As Mental Health Awareness Week wraps up, Duncan Garner has opened up about his own experience with harassment, and has a stern message for bullies.
"Like many of you, I have close friends who have suffered depression, I know people who have taken their own life, and none of their symptoms you could spot," he told The AM Show on Friday.
"First of all, to the bullies of the school grounds or the classroom: think twice, and now stop it, because people live in fear of you, and you are seriously ruining their lives, and you get off on it."
The AM Show host reflected on his own experience with bullying, which he "still remembers vividly".
"I'll never forget being bullied badly in form two at Northcote Intermediate School," he said. "Two guys targeted me for quite some time. One walked me for 20 minutes home in a headlock all the way once."
Garner said the experience had a significant impact on his work at school. He said he "kept throwing sickies" after the bullying occurred, out of fear of facing the bullies again.
Online bullying, something which Garner did not grow up with, is also having an impact on young people today, he said. His message to online bullies: "Would you actually like this? And how would you cope with it?"
The economic cost of online bullying in New Zealand is an estimated $444 million a year, a new report commissioned by NetSafe shows.
Garner said ditching Twitter has meant he no longer gets "wound up by some idiot posing as 'Anonymous Hitman'."
He likened his online confrontations to "jelly-wrestling, basically, with fresh air".
"It was a complete waste of my life," he said.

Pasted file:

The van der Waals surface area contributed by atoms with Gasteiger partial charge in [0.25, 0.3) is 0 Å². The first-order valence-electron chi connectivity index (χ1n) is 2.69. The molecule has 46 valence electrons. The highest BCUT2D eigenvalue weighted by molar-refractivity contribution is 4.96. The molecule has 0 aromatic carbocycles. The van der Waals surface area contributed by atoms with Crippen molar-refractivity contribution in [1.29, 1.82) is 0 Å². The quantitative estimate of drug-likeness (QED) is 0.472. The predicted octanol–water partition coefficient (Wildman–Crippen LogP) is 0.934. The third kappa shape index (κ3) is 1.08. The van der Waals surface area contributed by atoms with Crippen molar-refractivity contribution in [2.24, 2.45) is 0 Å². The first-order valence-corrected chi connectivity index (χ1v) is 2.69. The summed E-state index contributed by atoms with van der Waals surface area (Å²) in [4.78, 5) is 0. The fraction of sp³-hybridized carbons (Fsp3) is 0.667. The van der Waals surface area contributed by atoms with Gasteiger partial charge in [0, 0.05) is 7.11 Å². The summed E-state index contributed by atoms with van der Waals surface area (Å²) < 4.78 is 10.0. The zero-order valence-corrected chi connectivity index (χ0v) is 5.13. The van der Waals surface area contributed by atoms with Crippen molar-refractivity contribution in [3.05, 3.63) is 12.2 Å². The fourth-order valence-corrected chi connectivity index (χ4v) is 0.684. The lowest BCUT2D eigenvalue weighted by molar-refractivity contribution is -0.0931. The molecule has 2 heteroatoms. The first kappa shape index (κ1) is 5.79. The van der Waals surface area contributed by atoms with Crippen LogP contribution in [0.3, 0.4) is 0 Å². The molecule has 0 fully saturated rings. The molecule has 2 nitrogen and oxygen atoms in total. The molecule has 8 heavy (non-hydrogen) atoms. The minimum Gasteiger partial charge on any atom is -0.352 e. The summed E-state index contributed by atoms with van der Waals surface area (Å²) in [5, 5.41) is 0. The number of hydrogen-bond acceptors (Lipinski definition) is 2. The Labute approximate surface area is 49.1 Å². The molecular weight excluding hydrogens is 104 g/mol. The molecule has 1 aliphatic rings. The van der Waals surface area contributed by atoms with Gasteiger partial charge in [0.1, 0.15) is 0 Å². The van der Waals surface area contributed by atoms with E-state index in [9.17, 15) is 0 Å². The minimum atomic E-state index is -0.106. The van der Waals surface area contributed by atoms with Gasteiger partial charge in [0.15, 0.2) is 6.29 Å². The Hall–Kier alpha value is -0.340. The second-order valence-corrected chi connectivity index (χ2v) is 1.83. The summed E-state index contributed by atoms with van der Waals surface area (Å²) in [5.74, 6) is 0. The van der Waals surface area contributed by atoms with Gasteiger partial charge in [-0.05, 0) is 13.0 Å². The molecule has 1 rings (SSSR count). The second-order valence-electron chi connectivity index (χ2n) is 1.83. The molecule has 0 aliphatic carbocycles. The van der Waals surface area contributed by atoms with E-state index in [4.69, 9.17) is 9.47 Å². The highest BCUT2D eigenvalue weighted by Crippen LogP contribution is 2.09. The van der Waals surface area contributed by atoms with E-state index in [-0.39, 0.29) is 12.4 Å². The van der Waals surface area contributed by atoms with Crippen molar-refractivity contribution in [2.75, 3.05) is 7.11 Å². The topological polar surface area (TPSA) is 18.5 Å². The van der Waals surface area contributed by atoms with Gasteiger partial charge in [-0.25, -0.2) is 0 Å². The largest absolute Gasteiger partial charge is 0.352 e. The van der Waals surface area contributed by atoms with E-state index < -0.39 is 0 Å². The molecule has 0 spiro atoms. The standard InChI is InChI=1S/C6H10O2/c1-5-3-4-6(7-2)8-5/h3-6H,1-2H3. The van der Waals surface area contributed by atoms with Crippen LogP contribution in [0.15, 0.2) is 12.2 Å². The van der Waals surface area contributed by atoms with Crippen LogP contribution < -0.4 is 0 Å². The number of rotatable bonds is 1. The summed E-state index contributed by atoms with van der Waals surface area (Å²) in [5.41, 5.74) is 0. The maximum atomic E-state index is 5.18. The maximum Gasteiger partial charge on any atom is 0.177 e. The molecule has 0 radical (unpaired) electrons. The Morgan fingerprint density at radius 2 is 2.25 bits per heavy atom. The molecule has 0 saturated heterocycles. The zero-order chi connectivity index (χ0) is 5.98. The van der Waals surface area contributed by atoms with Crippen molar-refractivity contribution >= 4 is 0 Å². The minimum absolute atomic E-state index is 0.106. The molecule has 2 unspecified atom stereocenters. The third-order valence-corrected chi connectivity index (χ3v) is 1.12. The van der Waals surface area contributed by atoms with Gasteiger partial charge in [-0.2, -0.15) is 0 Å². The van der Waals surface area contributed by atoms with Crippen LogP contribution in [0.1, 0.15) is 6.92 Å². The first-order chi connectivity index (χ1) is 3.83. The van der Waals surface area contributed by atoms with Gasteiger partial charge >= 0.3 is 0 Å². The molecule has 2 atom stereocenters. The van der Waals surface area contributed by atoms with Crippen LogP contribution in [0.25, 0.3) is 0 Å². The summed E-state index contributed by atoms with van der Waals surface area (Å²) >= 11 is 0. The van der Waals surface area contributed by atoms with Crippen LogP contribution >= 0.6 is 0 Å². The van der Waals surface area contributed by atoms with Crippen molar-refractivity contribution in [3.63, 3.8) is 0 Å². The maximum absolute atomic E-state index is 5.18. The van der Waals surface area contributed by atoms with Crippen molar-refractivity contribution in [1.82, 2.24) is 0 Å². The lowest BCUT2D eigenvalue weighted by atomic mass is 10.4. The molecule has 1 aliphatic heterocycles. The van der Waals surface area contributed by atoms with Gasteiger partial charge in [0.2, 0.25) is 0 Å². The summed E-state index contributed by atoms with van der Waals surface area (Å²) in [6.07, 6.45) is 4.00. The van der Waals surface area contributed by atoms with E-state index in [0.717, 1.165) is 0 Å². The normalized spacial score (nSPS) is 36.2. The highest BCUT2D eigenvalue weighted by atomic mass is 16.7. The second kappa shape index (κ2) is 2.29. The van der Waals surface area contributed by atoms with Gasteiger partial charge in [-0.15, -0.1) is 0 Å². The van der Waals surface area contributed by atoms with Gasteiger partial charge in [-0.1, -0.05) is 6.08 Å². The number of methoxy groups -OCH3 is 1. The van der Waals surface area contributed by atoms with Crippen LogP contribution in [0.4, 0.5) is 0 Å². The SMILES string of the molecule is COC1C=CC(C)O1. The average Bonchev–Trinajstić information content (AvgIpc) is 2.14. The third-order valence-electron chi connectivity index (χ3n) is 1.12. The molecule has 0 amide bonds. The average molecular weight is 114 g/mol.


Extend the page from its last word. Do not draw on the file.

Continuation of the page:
Garner wrapped up his monologue with advice for people who feel stuck in life: take opportunities when they come along. If you're depressed and need to change, he said, you "need to seek opportunity and take it".
He reflected on his own career, and how taking an opportunity that was offered to him changed his life significantly.
"I was 38, I'd worked in Parliament for 17 years, and I'd become like them: mean, combative, cynical and I drank too much. I had to get out. The thought of moving to radio scared the bejeesus out of me."
"I ran into a senior radio host from another radio station a week before my first day on radio. He was not very gracious at all," he added, reflecting on the man's discouraging message to Garner that going into radio would not be a good move for him.
"I thought, here's this man who's had this brilliant career, and he couldn't be nice, encouraging or even kind," Garner said.
"It only motivated me. My father would have been furious to have heard that this happened - he was this man's age and my dad was a kind, loving and supportive man."
"Yes, I could have stayed doing what I knew, but opportunity came along, I took it, and realized it rarely comes a second time."
"I'm pleased I did it."